Metzitzah B'peh Circumcision Ritual Inconsistent With Jewish Principles

In recent weeks, a controversial Jewish circumcision practice gained the national spotlight after the Centers for Disease Control and Prevention reported that New York infants contracted genital herpes following ritual circumcision.
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In recent weeks, a controversial Jewish circumcision practice gained the national spotlight after the Centers for Disease Control and Prevention reported that between 2000 and 2011, at least 11 New York infants contracted genital herpes following ritual circumcision. Two of the babies died. This is distressing news to all who are concerned about the health and welfare of children.

The practice, called metzitzah b'peh, or oral suction, is used by a small number of Orthodox mohels (Jewish ritual circumcisers). Many assume this practice is a hallmark of strict religious observance -- for better or worse, the ultimate in adherence to Jewish tradition. What's rarely considered is the way in which metzitzah b'peh conflicts with basic Jewish principles.

Metzitzah b'peh is uncommon even among those Jews who opt for religious circumcision of their sons. Following the circumcision, the mohel takes a sip of wine and quickly removes the blood from the penis through the wine, using his mouth. He then spits the mixture out. Instituted in Talmudic times, long before the germ theory of disease was understood, metzitzah b'peh was once thought to disinfect the wound.

Now that we understand that metzitzah b'peh violates basic sanitary precautions, we must question it from the point of view of Jewish principles. It is a basic tenet of Judaism that human life is infinitely valuable, to be preserved at all costs, even if that means failing to fulfill some aspects of religious observance. Additionally, hazardous medical procedures are strictly forbidden in Judaism unless necessary for preservation of life.

Metzitzah b'peh is clearly hazardous and has no life-saving purpose. And herpes is only one of many diseases that we know can be transmitted orally.

Jewish law is constantly evolving. Our practices change as we learn. If we discover that a previously accepted Jewish tradition is dangerous -- or if we simply learn that there's a more compassionate way to act, one that is more consistent with Jewish principles than the previous interpretation -- it's incumbent on us to modify or discontinue the tradition.

There is ample precedent in Jewish law for change based on new insights. In Talmudic times, for example, the rabbis prohibited deaf Jews from participating fully in Jewish life. Today, deaf people are considered completely equal even among the most observant Jews. That is, Talmudic laws about the deaf are no longer honored even by the Orthodox. Our understanding increased, and our traditions changed.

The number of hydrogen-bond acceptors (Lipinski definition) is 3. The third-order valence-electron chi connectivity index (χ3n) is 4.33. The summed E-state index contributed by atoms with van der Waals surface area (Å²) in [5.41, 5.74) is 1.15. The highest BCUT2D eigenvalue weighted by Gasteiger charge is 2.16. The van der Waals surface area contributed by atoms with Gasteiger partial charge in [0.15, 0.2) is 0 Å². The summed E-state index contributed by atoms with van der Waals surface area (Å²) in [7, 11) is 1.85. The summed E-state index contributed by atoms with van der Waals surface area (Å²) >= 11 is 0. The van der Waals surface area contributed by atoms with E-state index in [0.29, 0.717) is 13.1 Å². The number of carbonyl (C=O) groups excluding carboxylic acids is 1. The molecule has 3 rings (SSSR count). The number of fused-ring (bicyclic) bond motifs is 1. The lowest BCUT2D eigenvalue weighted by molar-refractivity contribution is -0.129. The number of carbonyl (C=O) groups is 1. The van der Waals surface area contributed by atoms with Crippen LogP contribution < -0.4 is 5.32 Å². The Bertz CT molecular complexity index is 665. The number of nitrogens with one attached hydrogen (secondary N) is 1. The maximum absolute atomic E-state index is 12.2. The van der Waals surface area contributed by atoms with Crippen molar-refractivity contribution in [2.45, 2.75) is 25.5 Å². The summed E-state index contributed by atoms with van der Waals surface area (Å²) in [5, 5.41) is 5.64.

The practice of Jewish circumcision has evolved over time. Most observant Jews have adopted a modified version of metzitzah, in which blood is removed from the circumcision site with a sterile pipette rather than through oral contact. Another example is the fact that over the last 25 years, many mohels who are also physicians have started administering local anesthesia. This is in response to current data establishing that infants feel pain acutely, as measured by heart rate, respiratory rate and cortisol levels. In both examples, circumcision practice has been modified to accommodate what we've learned.

The last few decades have brought revelations about the drawbacks of circumcision in general. Researchers are beginning to understand the physiological purpose and erogenous nature of foreskin tissue; many argue that the foreskin is a valuable and functioning part of normal male anatomy. Additionally, even without metzitzah b'peh, circumcision carries the risk of complications and death from sepsis, hemorrhage and other causes. All this has led a small number of Jews to question not only how circumcisions are performed, but the very act itself.

It may be tempting for some to defend metzitzah b'peh. Recently, an editorial appeared in suggesting that anti-viral medicine should be considered for the infant as a prophylactic measure. This proposed solution, involving a risky and unnecessary intervention on a newborn, is no substitute for an honest reappraisal of metzitzah b'peh.

To suggest that we should never make changes based on new information is to imply that Judaism cannot withstand inquiry, that it cannot grow. Judaism has evolved and thrived over thousands of years. May it continue to do so.

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